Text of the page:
The Remainder of the day: Three Movie books

Perhaps you won’t see straight away what I did there in that title. If I go on to say I’m going to talk about remainder books then you might start to get the picture. I’ve spoken before in this blog about my passion for books, especially second hand books. I also have quite a few books that should have been very expensive but were greatly reduced in price. Why? Because they were remainder books. So what exactly are remainder books? Well, they are copies of a book left over after a print run which are then sold off quickly at a cheap price. Many stores like the Works specialise in these types of books. There is a Works store in the Arndale Centre in Manchester where you will find me flipping through numerous books when I have any free time, looking to nail myself a bargain. Here are three ‘remaindered’ books in my collection, all about movie directors.

Woody Allen.

Woody Allen
Now I’ve kept the price on this book so you can see what a big saving I’ve made: A hefty fifteen pounds and a penny and in return for my £9.99 I get a big full colour hard back book which itemises all Woody’s movies all the way from ‘What’s New Pussycat’ to his 2015 offering ‘Irrational Man’. Now, I have to say  that the aforementioned ‘What’s New Pussycat’ is one of my favourites of Woody’s movies although in the book it doesn’t get such a great review. Pity because it’s a great sixties classic. You can read more about Woody Allen in one of my previous posts.

David Lean
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Illustrated with over 400 pictures this is a lovely book to have, detailing the life and work of director Sir David Lean and written by his widow Lady Sandra Lean. David Lean is probably best remembered for his big screen epics like Laurence of Arabia, Doctor Zhivago and Bridge on the River Kwai. He started out as a teaboy with Gaumont Studios in London, later became a film editor and then moved on to become a director. He co-directed ‘In Which We Serve’ with Noel Coward although he later said Coward soon became bored with directing and left the whole thing to Lean. He would never share the directing credit again although his next three movies were adaptations of work by Noel Coward. Surprisingly, he only directed seventeen movies; I always thought his list of credits would be a lot longer. He won two best director Oscars and as a filmaker he inspired many directors like Steven Spielberg and Martin Scorcese. He died in 1991 from throat cancer.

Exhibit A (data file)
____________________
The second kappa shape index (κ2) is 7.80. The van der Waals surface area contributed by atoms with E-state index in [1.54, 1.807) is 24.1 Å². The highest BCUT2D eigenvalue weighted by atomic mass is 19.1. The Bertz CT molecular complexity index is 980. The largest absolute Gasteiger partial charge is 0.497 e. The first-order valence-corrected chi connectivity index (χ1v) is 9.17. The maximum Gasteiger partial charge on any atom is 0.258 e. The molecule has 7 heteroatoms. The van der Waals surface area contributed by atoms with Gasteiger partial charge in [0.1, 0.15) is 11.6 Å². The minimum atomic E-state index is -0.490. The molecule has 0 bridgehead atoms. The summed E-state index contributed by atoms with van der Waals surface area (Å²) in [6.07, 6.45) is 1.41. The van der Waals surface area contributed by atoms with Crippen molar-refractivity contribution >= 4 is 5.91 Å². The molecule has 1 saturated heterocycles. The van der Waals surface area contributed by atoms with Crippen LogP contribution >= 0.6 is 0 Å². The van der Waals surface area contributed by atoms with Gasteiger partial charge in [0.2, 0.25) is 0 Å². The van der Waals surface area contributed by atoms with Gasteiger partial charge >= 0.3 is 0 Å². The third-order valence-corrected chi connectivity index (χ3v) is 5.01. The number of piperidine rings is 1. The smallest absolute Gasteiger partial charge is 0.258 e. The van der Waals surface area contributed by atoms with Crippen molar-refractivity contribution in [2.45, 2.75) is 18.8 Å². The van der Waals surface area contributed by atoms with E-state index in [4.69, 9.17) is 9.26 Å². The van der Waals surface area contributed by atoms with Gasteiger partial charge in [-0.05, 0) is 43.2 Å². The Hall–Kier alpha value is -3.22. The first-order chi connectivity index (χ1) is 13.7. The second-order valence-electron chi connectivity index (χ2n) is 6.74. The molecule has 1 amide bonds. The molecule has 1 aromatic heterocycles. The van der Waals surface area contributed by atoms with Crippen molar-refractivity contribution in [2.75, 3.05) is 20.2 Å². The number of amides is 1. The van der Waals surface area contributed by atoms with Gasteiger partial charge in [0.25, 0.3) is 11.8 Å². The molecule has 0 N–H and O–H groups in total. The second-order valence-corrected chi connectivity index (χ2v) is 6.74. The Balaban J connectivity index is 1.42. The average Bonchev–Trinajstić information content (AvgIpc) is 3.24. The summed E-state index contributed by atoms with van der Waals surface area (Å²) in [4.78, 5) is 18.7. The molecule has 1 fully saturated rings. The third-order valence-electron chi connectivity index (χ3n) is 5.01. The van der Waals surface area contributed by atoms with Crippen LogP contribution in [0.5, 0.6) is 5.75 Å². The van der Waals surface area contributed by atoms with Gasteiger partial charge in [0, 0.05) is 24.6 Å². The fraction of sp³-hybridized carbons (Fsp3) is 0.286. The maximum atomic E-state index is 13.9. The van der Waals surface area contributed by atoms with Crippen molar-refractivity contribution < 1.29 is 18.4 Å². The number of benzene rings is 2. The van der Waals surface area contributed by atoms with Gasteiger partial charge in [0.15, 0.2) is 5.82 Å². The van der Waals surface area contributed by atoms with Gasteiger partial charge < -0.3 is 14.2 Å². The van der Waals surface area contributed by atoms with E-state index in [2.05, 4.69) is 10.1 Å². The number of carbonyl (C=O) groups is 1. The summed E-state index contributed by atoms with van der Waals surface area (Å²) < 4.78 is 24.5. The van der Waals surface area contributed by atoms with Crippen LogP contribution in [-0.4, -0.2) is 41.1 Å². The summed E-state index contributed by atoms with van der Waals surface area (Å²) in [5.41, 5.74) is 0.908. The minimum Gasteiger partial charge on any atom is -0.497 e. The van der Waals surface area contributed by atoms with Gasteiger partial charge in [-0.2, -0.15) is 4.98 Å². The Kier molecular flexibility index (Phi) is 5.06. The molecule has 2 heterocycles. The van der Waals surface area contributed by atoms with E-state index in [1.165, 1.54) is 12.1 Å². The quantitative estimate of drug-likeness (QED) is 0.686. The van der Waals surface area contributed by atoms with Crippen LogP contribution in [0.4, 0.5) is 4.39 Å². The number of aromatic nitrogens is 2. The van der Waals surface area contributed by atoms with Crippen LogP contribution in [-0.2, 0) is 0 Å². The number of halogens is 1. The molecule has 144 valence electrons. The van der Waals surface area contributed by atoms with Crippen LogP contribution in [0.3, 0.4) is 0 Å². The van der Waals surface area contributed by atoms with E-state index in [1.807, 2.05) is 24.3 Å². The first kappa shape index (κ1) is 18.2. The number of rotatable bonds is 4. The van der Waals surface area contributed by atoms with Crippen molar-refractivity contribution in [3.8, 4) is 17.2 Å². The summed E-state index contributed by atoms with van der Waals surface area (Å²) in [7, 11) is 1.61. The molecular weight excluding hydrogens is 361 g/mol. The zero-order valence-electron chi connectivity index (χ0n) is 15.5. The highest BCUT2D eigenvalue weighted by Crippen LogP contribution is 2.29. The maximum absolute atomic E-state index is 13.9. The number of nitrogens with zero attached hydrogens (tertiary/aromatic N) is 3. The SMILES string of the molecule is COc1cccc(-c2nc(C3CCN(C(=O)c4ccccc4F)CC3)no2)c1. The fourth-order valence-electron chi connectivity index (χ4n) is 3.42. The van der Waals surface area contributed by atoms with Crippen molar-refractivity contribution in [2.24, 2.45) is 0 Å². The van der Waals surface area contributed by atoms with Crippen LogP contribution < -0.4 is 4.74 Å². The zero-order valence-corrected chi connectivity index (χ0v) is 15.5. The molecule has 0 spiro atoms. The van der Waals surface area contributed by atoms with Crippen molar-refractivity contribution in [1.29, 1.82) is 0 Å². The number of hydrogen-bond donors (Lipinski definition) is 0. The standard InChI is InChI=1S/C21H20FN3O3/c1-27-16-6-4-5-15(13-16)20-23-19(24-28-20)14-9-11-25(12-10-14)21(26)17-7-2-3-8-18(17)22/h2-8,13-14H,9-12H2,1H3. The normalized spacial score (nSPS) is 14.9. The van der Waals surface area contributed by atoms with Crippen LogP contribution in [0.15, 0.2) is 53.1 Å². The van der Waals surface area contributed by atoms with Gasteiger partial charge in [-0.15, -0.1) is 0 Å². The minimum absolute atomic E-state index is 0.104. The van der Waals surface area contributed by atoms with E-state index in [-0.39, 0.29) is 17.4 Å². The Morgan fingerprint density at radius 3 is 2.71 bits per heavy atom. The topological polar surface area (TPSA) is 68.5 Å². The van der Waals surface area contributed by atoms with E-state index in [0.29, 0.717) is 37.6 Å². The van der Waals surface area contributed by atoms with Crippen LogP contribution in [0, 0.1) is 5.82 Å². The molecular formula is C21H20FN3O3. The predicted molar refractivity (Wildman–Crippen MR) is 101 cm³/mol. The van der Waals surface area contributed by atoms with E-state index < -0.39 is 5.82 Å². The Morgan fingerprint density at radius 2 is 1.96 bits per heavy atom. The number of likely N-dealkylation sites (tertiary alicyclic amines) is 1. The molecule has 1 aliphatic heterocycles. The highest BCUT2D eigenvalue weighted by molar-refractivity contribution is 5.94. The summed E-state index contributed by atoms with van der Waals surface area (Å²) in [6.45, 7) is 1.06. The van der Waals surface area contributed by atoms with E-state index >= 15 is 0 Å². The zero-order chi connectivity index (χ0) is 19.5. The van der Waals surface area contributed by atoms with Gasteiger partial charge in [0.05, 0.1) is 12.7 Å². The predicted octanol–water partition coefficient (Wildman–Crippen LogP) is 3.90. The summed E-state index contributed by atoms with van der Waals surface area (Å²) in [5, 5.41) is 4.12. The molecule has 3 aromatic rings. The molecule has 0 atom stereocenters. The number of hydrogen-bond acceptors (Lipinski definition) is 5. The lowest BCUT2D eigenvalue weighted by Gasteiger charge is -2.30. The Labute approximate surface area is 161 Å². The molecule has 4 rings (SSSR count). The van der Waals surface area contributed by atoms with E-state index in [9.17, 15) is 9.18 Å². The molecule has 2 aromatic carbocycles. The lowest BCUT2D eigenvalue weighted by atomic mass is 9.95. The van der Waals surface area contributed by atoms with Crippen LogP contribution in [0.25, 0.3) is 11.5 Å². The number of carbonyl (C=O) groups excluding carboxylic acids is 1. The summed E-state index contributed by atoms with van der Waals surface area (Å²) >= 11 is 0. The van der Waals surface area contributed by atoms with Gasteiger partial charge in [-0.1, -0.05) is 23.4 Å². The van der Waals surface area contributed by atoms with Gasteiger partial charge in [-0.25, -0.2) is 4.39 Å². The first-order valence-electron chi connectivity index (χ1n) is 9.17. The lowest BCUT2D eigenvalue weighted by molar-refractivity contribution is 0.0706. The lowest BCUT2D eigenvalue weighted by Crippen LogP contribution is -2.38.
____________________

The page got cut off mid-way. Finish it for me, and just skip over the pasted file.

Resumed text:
Billy Wilder
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All three of the books here are big picture books with many behind the scenes photographs. If you are like me and love to hear about how movies are made then you will love all these books. Billy Wilder was an Austrian born filmmaker who fled from Berlin and the Nazis in the early 1930s, moving first to Paris and then later to Hollywood. Wilder made some classic films like ‘Sunset Boulevard’, ‘Double Indemnity’ and ‘Sabrina.’ The cover picture you can see above shows Tony Curtis and Marilyn Monroe in ‘Some Like it Hot’ made by Wilder in 1959. It’s a great movie but mostly famous for the multiple retakes required by Marilyn. It took 47 takes for Wilder to get a shot in the can where all Marilyn had to say, ‘It’s me, Sugar!’

Billy Wilder died in 2002 at the age of 95.

Just to finish off, here’s my favourite Billy Wilder story and it goes like this : In his later years he wanted, as usual, to make a movie. He approached a studio and was invited in to make his pitch, as they call it in the movie world. The executive who met with Billy was a young man. He said to Billy, “I’m not familiar with your work, could you tell me about some of your films?”

Wilder replied, “Of course; but you first!”


If you liked this book why not buy my book, ‘Floating In Space’? Click the links at the top of the page for more information or here to go straight to my Amazon page.

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